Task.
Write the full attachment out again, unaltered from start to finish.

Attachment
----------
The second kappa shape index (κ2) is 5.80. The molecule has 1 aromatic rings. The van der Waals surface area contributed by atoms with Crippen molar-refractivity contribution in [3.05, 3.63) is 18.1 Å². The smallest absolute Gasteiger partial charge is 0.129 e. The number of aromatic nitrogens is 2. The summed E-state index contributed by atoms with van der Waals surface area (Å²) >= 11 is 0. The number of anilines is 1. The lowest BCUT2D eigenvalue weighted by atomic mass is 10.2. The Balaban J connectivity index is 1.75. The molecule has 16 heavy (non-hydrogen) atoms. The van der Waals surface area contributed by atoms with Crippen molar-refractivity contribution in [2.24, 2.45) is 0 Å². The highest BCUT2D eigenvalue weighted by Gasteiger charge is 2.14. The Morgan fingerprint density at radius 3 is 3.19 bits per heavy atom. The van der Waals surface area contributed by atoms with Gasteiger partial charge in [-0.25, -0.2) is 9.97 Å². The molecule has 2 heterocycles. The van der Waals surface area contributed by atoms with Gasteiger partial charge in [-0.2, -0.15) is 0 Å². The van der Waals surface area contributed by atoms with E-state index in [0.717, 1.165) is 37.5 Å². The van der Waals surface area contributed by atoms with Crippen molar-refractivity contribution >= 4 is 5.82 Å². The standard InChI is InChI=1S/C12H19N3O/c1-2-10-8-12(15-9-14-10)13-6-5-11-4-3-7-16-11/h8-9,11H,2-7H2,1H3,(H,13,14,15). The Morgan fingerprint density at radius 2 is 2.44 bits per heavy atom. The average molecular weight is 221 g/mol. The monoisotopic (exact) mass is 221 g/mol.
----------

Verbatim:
The second kappa shape index (κ2) is 5.80. The molecule has 1 aromatic rings. The van der Waals surface area contributed by atoms with Crippen molar-refractivity contribution in [3.05, 3.63) is 18.1 Å². The smallest absolute Gasteiger partial charge is 0.129 e. The number of aromatic nitrogens is 2. The summed E-state index contributed by atoms with van der Waals surface area (Å²) >= 11 is 0. The number of anilines is 1. The lowest BCUT2D eigenvalue weighted by atomic mass is 10.2. The Balaban J connectivity index is 1.75. The molecule has 16 heavy (non-hydrogen) atoms. The van der Waals surface area contributed by atoms with Crippen molar-refractivity contribution in [2.24, 2.45) is 0 Å². The highest BCUT2D eigenvalue weighted by Gasteiger charge is 2.14. The Morgan fingerprint density at radius 3 is 3.19 bits per heavy atom. The van der Waals surface area contributed by atoms with Gasteiger partial charge in [-0.25, -0.2) is 9.97 Å². The molecule has 2 heterocycles. The van der Waals surface area contributed by atoms with Gasteiger partial charge in [-0.2, -0.15) is 0 Å². The van der Waals surface area contributed by atoms with E-state index in [0.717, 1.165) is 37.5 Å². The van der Waals surface area contributed by atoms with Crippen molar-refractivity contribution >= 4 is 5.82 Å². The standard InChI is InChI=1S/C12H19N3O/c1-2-10-8-12(15-9-14-10)13-6-5-11-4-3-7-16-11/h8-9,11H,2-7H2,1H3,(H,13,14,15). The Morgan fingerprint density at radius 2 is 2.44 bits per heavy atom. The average molecular weight is 221 g/mol. The monoisotopic (exact) mass is 221 g/mol.